When the subsequent plan is put into action, Batman is framed for kidnapping and murder and finds himself trapped in the Batmobile under Penguin's control, barely surviving. Catwoman and Penguin's alliance falls apart when she rebuffs a sexual advance from him, and Penguin opts to kill Catwoman himself. His campaign to recall the current mayor is quickly destroyed when Bruce Wayne plays selected comments he stated while controlling the Batmobile, comments insulting the people of Gotham. The people of Gotham get angry, forcing Penguin to defend himself with his gun umbrella. The police chase after him, but Penguin flees into the sewers, and reveals his secret plan: to kidnap and kill the firstborn sons of Gotham's most prominent families. Bruce meets Selina at a dance party hosted by Shreck, where she reveals to him her intentions to kill Shreck. The two subsequently discover the other's secret identity, but before they can leave to discuss this development, Penguin storms the hall and tries to take Max's son Chip, with Max persuading Penguin to take him instead, and Bruce and Selina depart. Batman, attacks Penguin's Red Triangle Circus goons, and puts a stop to the kidnappings. Penguin then dispatches an army of rocket-armed Penguins to dispatch and bomb Gotham. Batman manages to jam the birds' control signals and turn them around so that they attack the base instead. Fearing that something is amiss, Penguin resents back to Gotham where he encounters Batman. In response Penguin is killed.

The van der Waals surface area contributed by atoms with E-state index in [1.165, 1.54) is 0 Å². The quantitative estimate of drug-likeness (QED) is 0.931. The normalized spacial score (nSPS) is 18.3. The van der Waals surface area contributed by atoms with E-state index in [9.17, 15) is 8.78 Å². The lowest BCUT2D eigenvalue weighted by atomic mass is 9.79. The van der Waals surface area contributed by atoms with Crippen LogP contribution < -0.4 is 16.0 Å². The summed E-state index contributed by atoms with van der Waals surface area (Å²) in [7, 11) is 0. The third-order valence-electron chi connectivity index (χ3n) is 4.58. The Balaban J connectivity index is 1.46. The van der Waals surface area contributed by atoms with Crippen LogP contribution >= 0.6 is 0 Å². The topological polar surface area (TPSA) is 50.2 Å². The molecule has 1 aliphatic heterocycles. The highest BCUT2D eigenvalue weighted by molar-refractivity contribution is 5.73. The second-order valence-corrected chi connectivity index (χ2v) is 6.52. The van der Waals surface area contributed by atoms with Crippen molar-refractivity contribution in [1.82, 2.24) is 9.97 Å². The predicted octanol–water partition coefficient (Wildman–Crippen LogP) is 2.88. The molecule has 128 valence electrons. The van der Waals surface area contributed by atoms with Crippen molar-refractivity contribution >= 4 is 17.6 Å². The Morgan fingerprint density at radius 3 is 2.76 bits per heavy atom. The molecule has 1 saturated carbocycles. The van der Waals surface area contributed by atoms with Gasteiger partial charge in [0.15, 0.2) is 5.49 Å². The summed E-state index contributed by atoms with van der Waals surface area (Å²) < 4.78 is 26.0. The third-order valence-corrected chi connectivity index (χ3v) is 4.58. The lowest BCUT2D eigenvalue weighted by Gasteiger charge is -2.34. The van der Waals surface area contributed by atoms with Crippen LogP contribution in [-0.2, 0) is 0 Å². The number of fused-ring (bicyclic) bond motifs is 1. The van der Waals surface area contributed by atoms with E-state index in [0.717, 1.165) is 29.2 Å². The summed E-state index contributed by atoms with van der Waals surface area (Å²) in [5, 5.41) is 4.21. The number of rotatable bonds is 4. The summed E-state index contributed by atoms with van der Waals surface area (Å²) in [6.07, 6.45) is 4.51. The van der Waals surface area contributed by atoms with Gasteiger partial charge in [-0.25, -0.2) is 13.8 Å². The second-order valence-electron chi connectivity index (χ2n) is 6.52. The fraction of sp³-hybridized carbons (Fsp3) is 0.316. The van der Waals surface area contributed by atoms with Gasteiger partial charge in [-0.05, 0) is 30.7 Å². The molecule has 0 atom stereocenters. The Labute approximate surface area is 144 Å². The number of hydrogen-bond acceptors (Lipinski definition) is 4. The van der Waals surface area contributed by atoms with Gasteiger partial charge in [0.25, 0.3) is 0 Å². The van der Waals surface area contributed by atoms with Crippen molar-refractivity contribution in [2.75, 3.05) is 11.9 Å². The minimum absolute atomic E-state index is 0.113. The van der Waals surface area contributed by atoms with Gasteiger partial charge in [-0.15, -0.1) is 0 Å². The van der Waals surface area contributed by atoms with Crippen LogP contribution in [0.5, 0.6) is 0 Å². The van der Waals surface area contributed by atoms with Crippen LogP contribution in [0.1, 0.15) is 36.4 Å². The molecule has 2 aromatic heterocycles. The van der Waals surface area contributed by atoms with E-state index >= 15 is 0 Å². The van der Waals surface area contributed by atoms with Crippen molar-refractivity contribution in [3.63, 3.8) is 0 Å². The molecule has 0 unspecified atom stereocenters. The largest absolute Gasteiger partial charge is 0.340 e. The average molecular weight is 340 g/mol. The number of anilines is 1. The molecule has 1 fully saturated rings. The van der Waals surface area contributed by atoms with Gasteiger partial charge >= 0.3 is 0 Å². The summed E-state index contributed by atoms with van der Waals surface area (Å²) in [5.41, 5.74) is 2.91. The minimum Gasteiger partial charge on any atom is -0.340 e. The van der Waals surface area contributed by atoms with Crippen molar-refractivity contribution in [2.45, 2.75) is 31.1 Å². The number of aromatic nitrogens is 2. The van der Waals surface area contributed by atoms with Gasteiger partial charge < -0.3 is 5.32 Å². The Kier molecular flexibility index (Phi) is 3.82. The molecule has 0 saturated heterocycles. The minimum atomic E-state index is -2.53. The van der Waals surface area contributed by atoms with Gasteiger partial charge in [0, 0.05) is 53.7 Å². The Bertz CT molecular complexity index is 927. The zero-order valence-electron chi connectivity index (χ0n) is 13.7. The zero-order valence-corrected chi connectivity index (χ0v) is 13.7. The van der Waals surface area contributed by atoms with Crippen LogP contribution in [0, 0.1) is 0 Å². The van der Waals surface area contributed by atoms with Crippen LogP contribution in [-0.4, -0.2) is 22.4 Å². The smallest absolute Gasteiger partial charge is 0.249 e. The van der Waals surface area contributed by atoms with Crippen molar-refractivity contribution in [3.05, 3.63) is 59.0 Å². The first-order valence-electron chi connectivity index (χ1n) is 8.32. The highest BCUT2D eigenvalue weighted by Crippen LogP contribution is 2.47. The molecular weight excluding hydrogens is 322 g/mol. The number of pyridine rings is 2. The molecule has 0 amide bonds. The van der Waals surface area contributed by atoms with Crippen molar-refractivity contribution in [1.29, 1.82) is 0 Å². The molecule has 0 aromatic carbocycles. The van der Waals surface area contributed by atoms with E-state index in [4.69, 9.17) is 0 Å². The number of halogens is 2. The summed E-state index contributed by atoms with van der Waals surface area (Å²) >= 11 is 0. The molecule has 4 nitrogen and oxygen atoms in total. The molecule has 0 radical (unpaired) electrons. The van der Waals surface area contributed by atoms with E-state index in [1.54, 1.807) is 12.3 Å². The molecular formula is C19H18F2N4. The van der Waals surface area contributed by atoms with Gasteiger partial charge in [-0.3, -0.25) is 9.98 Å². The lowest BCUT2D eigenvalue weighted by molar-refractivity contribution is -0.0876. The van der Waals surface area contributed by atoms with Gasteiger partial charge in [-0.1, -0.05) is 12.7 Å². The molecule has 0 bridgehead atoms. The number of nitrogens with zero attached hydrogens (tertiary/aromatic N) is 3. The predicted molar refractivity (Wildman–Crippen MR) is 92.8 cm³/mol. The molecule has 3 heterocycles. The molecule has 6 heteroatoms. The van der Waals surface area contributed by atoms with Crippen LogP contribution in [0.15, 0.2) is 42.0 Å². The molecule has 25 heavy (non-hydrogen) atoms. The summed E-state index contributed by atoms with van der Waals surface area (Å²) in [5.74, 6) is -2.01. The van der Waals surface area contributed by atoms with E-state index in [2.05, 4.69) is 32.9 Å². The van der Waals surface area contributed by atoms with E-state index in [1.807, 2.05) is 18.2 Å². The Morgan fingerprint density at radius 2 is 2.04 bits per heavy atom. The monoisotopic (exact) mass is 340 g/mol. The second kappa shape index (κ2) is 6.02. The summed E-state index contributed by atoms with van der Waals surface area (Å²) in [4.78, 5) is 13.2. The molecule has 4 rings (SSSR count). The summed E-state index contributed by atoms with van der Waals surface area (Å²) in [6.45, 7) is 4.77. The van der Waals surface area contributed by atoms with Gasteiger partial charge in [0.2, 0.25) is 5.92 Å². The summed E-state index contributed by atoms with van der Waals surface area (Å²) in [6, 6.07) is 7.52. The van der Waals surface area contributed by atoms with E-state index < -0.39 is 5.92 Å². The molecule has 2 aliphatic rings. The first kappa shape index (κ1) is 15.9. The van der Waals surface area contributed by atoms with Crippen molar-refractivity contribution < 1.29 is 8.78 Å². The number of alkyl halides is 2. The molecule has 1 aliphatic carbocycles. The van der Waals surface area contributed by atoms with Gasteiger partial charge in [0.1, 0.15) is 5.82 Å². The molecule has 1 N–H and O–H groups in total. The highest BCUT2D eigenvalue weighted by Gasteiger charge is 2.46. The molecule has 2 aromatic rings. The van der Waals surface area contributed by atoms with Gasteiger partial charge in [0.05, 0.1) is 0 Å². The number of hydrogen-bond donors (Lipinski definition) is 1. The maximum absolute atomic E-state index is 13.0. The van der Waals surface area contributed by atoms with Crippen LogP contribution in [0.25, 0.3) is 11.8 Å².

Batman then discovers Catwoman intends to kill Shreck at Penguin's base. Shreck tries to bribe Batman, though Batman simply ignores him. Batman tries to talk Catwoman out of vengeance, promising they could live happily together, but she refuses to listen. During the argument, Shreck draws a gun he took from a Red Triangle clown and attempts to kill both of them. Batman is shot at, but the bullet missed while Catwoman is hit four times as she approaches Shreck. This leaves her with only two lives left. Shreck tries to shoot Catwoman a fifth time, but the revolver runs out of bullets. Catwoman then sacrifices her next-to-last life by inserting a live taser into her mouth and pressing her lips to Shreck's, while grabbing onto an electrical generator. A huge explosion follows, though as the smoke clears away, Batman tries to find Selina in the debris. The corpse of Shreck is found, but Penguin emerges from the slimy water and tires to kill Batman once again and falls to his death. The film ends as the Batsignal lights up, showing Catwoman starring towards it. Bribery is the practice of offering a professional money or other favours in order to circumvent ethics in a variety of professions. ... This article is about the video game. ... Summary An electroshock gun or stun gun, is a weapon used for subduing a person by administering an electric shock. ... The Gotham City Police Department with the Bat-Signal. ...